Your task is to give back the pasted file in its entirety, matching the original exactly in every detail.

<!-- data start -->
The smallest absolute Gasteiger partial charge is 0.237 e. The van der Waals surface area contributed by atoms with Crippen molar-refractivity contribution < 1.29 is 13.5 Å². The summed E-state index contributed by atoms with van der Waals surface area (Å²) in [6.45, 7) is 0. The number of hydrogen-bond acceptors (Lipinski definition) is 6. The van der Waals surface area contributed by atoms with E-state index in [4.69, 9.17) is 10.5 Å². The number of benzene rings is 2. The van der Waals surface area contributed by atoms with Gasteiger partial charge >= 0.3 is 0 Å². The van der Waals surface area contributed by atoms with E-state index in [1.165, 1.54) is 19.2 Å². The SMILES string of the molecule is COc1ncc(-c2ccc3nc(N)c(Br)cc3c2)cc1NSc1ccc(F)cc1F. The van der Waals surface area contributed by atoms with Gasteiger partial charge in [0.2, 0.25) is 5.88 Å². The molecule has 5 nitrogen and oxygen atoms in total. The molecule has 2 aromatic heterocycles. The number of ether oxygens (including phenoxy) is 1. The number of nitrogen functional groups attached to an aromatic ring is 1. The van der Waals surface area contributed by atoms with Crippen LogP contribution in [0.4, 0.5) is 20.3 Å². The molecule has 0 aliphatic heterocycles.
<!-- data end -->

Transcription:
The smallest absolute Gasteiger partial charge is 0.237 e. The van der Waals surface area contributed by atoms with Crippen molar-refractivity contribution < 1.29 is 13.5 Å². The summed E-state index contributed by atoms with van der Waals surface area (Å²) in [6.45, 7) is 0. The number of hydrogen-bond acceptors (Lipinski definition) is 6. The van der Waals surface area contributed by atoms with E-state index in [4.69, 9.17) is 10.5 Å². The number of benzene rings is 2. The van der Waals surface area contributed by atoms with Gasteiger partial charge >= 0.3 is 0 Å². The van der Waals surface area contributed by atoms with E-state index in [1.165, 1.54) is 19.2 Å². The SMILES string of the molecule is COc1ncc(-c2ccc3nc(N)c(Br)cc3c2)cc1NSc1ccc(F)cc1F. The van der Waals surface area contributed by atoms with Gasteiger partial charge in [0.2, 0.25) is 5.88 Å². The molecule has 5 nitrogen and oxygen atoms in total. The molecule has 2 aromatic heterocycles. The number of ether oxygens (including phenoxy) is 1. The number of nitrogen functional groups attached to an aromatic ring is 1. The van der Waals surface area contributed by atoms with Crippen LogP contribution in [0.4, 0.5) is 20.3 Å². The molecule has 0 aliphatic heterocycles.